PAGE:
The Walking Tour
I am the type of person who has always believed that the only way to learn about something important is to buy a book about it. For example, it has been my good fortune to have traveled widely in my life and to have visited many interesting cities. Invariably, I bought guidebooks before each such visit, with detailed itineraries describing the "not to be missed" sites in those cities.
Eventually, I learned that there is a much better way to come to know a new city than to read a book about it. It is more interesting, more entertaining, and more inspiring to simply walk around the city aimlessly. I have even stopped buying those books which provide maps of walking tours around the city. Instead I just wander, and have never been disappointed in the process.
The list of cities which I have aimlessly explored has grown quite long over the years. It includes my own native New York, the holy city of Jerusalem, numerous cities in the United States, and several in Europe such as London, Rome and Prague.
Despite the diversity of these cities, I inevitably end up in one of two destinations: either a used bookstore, or a small park, usually one in which children are playing.
The last time I had this experience, I was quite taken aback and muttered to myself, "I guess my feet take me where my heart wants me to go."
As soon as those words occurred to me, I realized that they were not my own words at all. Rather, I was preceded in that reaction by two very glorious figures in Jewish history: the great sage Hillel, and no one less than King David. That brings us to this week's Torah portion, Parshat Bechukotai (Leviticus 26:3-27:34).
The parsha begins: "If you follow My laws and faithfully observe My commandments, I will grant your rains in their season…"
That is the standard translation of this opening verse. But a more literal translation would begin not, "If you follow My laws," but rather, "If you walk in My laws." Most translators understandably choose the word "follow" over the literal "walk" in this context.
But the Midrash takes a different approach. It retains the literal "walk," and links it to the phrase in Psalms 119:59 which reads, "I have considered my ways, and have turned my steps to Your decrees". After linking the verse in our Torah portion with this verse from Psalms, the Midrash continues, putting these words into the mouth of King David: "Master of the universe, each and every day I would decide to go to such and such a place, or to such and such a dwelling, but my feet would bring me to synagogues and study halls, as it is written: 'I have turned my steps to Your decrees.'"
Long before this Midrash was composed, but long after the life of King David, the rabbinic sage Hillel is recorded by the Talmud to have said, "To the place which I love, that is where my feet guide me." (Sukkah 53a)
The lesson is clear. Our unconscious knows our authentic inner preferences very well. So much so that no matter what our conscious plans are, our feet take us to where we really want to be. To take myself as an example, I may have told myself when I visited some new city that I wanted to see its ancient ruins, its museums, its palaces and Houses of Parliament. But my inner self knew better and instructed my feet to direct me to the musty old bookstores where I could browse to my heart's content. Or to off-the-beaten-path, leafy parks where I could observe children at play.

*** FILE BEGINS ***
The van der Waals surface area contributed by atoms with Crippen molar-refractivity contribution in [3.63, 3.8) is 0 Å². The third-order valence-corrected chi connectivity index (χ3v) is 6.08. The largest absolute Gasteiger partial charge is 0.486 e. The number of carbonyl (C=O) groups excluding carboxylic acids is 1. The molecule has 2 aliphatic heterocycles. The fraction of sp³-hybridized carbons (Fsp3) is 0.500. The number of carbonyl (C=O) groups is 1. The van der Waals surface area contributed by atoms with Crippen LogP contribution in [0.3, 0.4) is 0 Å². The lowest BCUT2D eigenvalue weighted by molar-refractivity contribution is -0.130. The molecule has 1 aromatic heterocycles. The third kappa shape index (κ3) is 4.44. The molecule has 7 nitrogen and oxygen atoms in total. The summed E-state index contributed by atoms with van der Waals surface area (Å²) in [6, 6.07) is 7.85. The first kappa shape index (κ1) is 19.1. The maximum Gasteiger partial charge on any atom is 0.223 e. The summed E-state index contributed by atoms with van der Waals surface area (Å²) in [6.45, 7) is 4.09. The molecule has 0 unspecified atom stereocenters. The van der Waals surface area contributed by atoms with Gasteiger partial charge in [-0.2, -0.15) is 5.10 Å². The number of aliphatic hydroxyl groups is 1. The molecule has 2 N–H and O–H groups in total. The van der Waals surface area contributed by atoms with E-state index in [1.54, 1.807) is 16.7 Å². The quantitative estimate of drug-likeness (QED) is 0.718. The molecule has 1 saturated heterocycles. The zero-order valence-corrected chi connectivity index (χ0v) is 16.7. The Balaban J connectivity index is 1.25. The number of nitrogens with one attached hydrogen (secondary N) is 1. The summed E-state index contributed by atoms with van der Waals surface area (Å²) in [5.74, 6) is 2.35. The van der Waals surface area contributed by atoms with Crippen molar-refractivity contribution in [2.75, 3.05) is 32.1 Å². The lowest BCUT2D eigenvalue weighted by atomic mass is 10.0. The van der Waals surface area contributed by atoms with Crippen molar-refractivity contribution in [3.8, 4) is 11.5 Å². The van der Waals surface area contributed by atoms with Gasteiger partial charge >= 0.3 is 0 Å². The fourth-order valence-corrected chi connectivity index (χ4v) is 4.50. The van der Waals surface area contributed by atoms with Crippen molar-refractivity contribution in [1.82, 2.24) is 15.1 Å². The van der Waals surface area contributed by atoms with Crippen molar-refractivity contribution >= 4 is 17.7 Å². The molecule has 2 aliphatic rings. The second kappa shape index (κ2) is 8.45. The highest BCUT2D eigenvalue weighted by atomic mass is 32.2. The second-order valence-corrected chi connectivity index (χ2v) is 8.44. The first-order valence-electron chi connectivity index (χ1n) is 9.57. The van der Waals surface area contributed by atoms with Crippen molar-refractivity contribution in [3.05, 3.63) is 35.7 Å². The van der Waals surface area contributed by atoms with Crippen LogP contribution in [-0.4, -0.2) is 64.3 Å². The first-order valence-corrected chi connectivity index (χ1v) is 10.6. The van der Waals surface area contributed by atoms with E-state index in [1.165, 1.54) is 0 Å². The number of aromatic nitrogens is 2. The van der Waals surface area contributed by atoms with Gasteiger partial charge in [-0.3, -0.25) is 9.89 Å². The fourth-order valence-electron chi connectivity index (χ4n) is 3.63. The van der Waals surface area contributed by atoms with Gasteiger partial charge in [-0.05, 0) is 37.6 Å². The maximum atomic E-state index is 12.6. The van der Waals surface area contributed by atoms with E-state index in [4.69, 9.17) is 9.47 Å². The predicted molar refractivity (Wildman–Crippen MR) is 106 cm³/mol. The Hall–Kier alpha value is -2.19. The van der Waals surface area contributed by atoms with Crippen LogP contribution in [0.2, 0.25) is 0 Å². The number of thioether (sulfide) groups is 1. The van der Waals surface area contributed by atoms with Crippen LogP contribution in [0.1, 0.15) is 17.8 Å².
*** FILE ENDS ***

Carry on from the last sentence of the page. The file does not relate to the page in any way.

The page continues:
This Midrash understands the opening phrase of our parsha, "If you walk in my laws," as indicating the Torah's desire that we internalize God's laws thoroughly so that they become our major purpose in life. Even if we initially define our life's journey in terms of very different goals, God's laws will hopefully become our ultimate destination.
There are numerous other ways suggested by commentaries throughout the ages to understand the literal phrase, "If you walk in my ways." Indeed, Rabbi Chaim ibn Atar, the great 18th century author of Ohr HaChaim, enumerates no less than 42 explanations of the phrase.
Several of his explanations, while not identical to that of our Midrash, are consistent with it and help us understand it more deeply.
For example, he suggests that by using the verb "walk," the Torah is suggesting to us that it is sometimes important in religious life to leave one's familiar environment. One must "walk," embark on a journey to some distant place, in order to fully realize his or her religious mission. It is hard to be innovative, it is hard to change, in the presence of people who have known us all of our lives.
Ohr HaChaim also leaves us with the following profound insight, which the author bases upon a passage in the sourcebook of the Kabbalah, the Zohar:
"Animals do not change their nature. They are not 'walkers.' But humans are 'walkers.' We are always changing our habits, 'walking away' from base conduct to noble conduct, and from lower levels of behavior to higher ones. 'Walking,' progressing, is our very essence. 'Walking' distinguishes us from the rest of God's creatures."
The phrase "to walk" is thus a powerful metaphor for who we are. No wonder, then, that this final portion of the Book of Leviticus begins with such a choice of words. All of life is a journey, and despite our intentions, we somehow arrive at Bechukotai, "My laws," so that we end our journey through this third book of the Bible with these words:
"These are the commandments that the Lord gave Moses for the people of Israel on Mount Sinai."